England II Division

Second Division. The top two teams directly promoted, the next 4 contested the last promotion in the play-offs, the last 3 in the league – relegated. Chelsea had fantastic season, completely dominating the championship. Leeds United misery apparently was endless. Perhaps the most remarkable moment of the season happened on March 27, 1989, when the referee Kevin Morton called 5 penalties in 27 minutes in the match between Crystal Palace and Brighton & Hove Albion – Palace missed 3 of their 4 penalties, Brighton scored their one, but still lost the game 1-2.
Walsall took the last place with 31 points and was relegated.
Birmingham City – 23rd with 35 points and down to Third Division.
Shrewsbury Town – 22nd with 42 points and relegated.
Hull City – 21st with 47 points.
Portsmouth – 20th with 51 points.
Brighton & Hove Albion – 19th with 51 points.
Plymouth Argyle – 18th with 54 points.
Oxford United – 17th with 54 points.
Oldham Athletic – 16th with 54 points.
Leicester City – 15th with 55 points.
Bradford City – 14th with 56 points.
Stoke City – 13th with 59 points.
Bournemouth – 12th with 62 points.
Sunderland – 11th with 63 points.
Leeds United – 10th with 67 points.
West Bromwich Albion – 9th with 72 points.
Ipswich Town – 8th with 73 points.
Barnsley – 7th with 74 points.
Swindon Town – 6th with 76 points and going to promotion play-offs.
Blackburn Rovers – 5th with 77 points and going to promotion play-offs.
Watford – 4th with 78 points and to the promotion play-offs.
Crystal Palace – 3rd with 81 points. Missed direct promotion by a point, but still had a chance to go up at the promotion play-offs.
Manchester City – 2nd with 82 points. Fought well and gained direct promotion back to First Division.
Chelsea – had fantastic season leaving the whole league far behind. They won the championship with 99 points from 29 wins, 12 ties, 5 losses, and 96-50 goal-difference and went up to the top league. Once again…
In the promotion play-offs Swindon Town lost to Crystal Palace 1-0 and 0-2 and Watford to Blackburn Rovers 0-1 and 0-1. Then Blackburn Rovers looked like getting the upper hand by beating Crystal Palace 3-1 in the first leg of the final. But Crystal Palace came back and with clean 3-0 win the second leg clinched the last promotion.
Steve Coppell did good job rebuilding Crystal Palace and the result was promotion top First Division. Nice.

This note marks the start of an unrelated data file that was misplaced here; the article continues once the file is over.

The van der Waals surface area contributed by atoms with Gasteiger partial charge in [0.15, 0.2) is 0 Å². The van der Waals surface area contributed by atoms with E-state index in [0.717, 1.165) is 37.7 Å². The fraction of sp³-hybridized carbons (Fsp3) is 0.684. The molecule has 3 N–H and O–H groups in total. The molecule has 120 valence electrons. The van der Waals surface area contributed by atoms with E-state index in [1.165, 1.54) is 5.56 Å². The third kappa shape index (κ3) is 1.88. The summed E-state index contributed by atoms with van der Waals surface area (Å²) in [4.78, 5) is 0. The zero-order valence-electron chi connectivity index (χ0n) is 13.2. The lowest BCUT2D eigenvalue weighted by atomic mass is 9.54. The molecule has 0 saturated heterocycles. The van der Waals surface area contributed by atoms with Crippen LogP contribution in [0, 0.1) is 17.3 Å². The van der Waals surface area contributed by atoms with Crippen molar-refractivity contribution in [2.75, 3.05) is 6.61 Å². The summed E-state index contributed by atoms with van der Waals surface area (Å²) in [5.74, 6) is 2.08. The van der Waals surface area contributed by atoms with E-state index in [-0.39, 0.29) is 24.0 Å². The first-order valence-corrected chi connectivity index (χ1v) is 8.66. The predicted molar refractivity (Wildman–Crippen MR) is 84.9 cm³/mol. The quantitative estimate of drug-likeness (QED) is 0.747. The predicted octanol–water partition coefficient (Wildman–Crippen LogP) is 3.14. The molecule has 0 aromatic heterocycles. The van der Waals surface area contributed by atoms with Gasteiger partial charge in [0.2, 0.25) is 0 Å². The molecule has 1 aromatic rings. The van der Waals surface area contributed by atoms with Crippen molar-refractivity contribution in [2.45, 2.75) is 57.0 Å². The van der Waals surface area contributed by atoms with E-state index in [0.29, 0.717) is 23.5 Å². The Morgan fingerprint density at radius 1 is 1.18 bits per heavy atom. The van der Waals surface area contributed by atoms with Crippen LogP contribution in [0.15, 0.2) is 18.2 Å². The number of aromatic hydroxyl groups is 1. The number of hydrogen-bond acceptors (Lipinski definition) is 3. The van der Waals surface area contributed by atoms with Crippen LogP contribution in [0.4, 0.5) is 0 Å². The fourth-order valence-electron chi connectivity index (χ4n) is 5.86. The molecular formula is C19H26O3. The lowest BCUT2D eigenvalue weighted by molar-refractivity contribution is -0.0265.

But this season belonged to Chelsea – hoping to continue their way up in the next season.

England III Division

III Division. The top two teams – directly promoted, the next 4 – to play-offs for thelast promotion, the last 4 – relegated.
Aldershot – last and relegated with 37 points.
Gillingham – 23rd with 40 points and relegated.
Chesterfield – 22nd with 49 points and relegated.
Southend United – 21st with 54 and relegated. Unfortunately, on goal-difference.
Northampton Town – 20th with 54 points. Survived on better goal-difference.
Blackpool – 19th with 55 points.
Reading – 18th with 56 points.
Wigan Athletic – 17th with 56 points.
Cardiff City – 16th with 57 points.
Mansfield Town – 15th with 59 points. Back row: Place, Anderson, Coleman, Pearcey, Beasley, Cox, Kearney, Kenworthy, Hodges
Middle row: Williams, Garner, Chambers, Pettit (Physio), Dearden (Coach), Greaves (manager), Jarman (Asst Manager), Charles, Cassells, Brogan
Front row: Price, Graham, Lowery, Foster, Kent, Owen, Stringfellow, Ryan, McKernon
Seated on ground: Bircumshaw, Clarke, Elkington, Gray, Hood, Ellerton, Reddish, Milner, Parker
Huddersfield Town – 14th with 60 points. (Back) Kirkham, Trevitt, France, Hardwick, Mitchell, Martin, O’Doherty, Brown, Winter
(Middle) McAllister (physio), Cork, Marsden, Maskell, May, Withe (Ass. coach), Chapman, O’Regan, Shelton, Bent, Mann (youth coach)
(Front) Maddrick, Hutchings, Tucker, Ward, Hand (manager), Shotton, Barham, Bray and Holmes.
Bury – 13th with 61 points.
Swansea City – 12th with 61points.
Bristol City – 11th with 63 points.
Bolton Wanderers – 10th with 64 points.
Notts County – 9th with 67 points. Back row: Machin, Fairclough, Atkin, Leonard, Davison, Norton, Draper, Johnson
Middle row: Barnwell(Manager), Walker(Coach), Law, Yates, Smalley, Lund, Jackson, Kevan, Hart(Youth), Newman(Asst.Man)
Front row: Withe, McParland, McStay, Birtles, Pike, O’Riordan, Mills, Thorpe

Chester City – 8th with 68 points.
Brentford – 7th with 68 points.
Preston North End – 6th with 72 points and qualified for promotion play-offs.

Bristol Rovers – 5th with 74 points and going to promotion play-offs.

Fulham – 4th with 75 points and going to promotion play-offs.
Port Vale – 3rd and going to promotion play-offs.
Sheffield United – 2nd with 84 points and directly promoted to II Division. Clinched promotion on better goal-difference.